Wait, I suddenly thought. Making a difference — is this a sustainability thing?
A huge number of clients these days keep asking me to ‘ramp up the sustainability’ or ‘bring the ESG messaging front and centre’? Perhaps that’s what’s meant by ‘making a difference’.
I panicked. I wondered if my idea was wrong. You see, my immediate thought was to write about how — as a copywriter, a marketer, a business owner, whatever you call yourself — when it comes to writing about making a difference, you should look inside. My idea was to write about how we should put the onus on ourselves as creatives. To me, making a difference means making a difference to the ideas I have, the research I do, the copy I write, so that my messaging is original enough to, in some small way, make a difference, be that in behaviour, sales, or even — yes — sustainability.
Quick confession: though I think it’s important to live in a sustainable way (I mean, we really have effed everything up folks—it’s time to change), I don’t agree with the current trend in the world of advertising and marketing to ‘big up’ the sustainability messaging. It’s like when banks advertise to ‘show their human side’—the fact you need to evidence your humanity means the problem runs a lot deeper. Adverts that display loveable, waist-coated bank clerks kicking a ball back to a bunch of kids are only more evidence of systematic failings that aren’t likely being addressed at the core. Same with sustainability. An advert by some big petrol company saying it’s pledging a tree a month to the local park is only an exercise in emergency PR. Sustainability is only achieved through being sustainable: not creating an ad that looks nice, features a sentimental Coldplay song, and wins at Cannes.
But then I got thinking, or rather, I got connecting.
It’s what you’re really paid to do as a copywriter: connect ideas. And I started to realise that my initial thought, that to make a difference as a copywriter can only be achieved by focusing on your own abilities and seeking ways to improve your creative thinking, is in fact connected to the whole drive to increase sustainability messaging. How? Well, as all the lazy copywriters like to say: let me explain…
As I’m sure you’ve noticed yourself, this whole sustainability thing has become cliché. It’s already as old as the oil we’ve overused. But why? Simple answer is because everyone is looking around at the advertising everyone else is doing and saying: Hey, they’re bigging up sustainability in X way, we need to do the same. And so, from their office on high, the suits create the universal brief: big up sustainability, they say. Naughty suits, right? But wait! Hold your scorn. Because this is where we come in. Us creatives receive this generic, fear-driven, all-aboard-the-bandwagon brief and what do we do? We look around at what others are doing and we do the same so that the suits are appeased. Alas, we are as guilty as the suits.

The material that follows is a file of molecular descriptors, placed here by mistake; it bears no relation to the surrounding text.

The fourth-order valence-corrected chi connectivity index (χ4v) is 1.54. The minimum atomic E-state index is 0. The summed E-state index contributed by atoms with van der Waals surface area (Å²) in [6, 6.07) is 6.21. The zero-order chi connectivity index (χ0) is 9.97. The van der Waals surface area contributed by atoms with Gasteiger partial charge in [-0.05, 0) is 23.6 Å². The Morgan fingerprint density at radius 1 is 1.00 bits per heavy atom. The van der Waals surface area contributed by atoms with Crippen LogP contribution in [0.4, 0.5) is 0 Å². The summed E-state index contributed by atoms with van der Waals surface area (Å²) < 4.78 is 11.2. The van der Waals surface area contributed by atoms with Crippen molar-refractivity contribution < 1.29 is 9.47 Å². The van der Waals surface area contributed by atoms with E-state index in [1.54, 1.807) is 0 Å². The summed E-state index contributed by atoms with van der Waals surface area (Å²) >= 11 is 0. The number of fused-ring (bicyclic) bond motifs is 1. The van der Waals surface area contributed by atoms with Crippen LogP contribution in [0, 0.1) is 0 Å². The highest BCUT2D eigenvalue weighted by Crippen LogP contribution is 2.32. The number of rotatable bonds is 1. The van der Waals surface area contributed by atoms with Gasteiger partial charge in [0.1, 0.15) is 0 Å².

Cue anodyne and almost identical copy finding its way onto websites, hoardings and two-pages spreads up and down the country. Nay: all around the world. Awards must be given to someone, so awards go to the best of a bad bunch of the most well-designed pieces that look nice but, in reality, do little to ‘make a difference’. It’s a vicious circle.
So, how do we break out of the circle? How do we as creatives ‘make a difference’?
As my gut told me before I got bogged down by sustainability paranoia: you must turn the focus back on to yourself as a creative. You must up your game. You must realise that the only way you can create better advertising and really make a difference is by pushing back against the easy imitation option. You must use your creative skills to illuminate a potentially different path for the client—never forget those poor suits are only trying to do their best.
Truth is — and I’m sure there’s some Zen Buddha out there who’s articulated this a whole lot better than me in the past (or maybe Ogilvy wrote a memo about it. Anyway…) — all change must come from within. And so, whether it’s writing about sustainability — or any other trendy touch point — regardless of what it is you’re being asked to advertise, if you want your copy to make a difference — whatever that might mean to you — the most important thing you can do is invest in and ‘big up’ your own creativity.
Featured image: Patagonia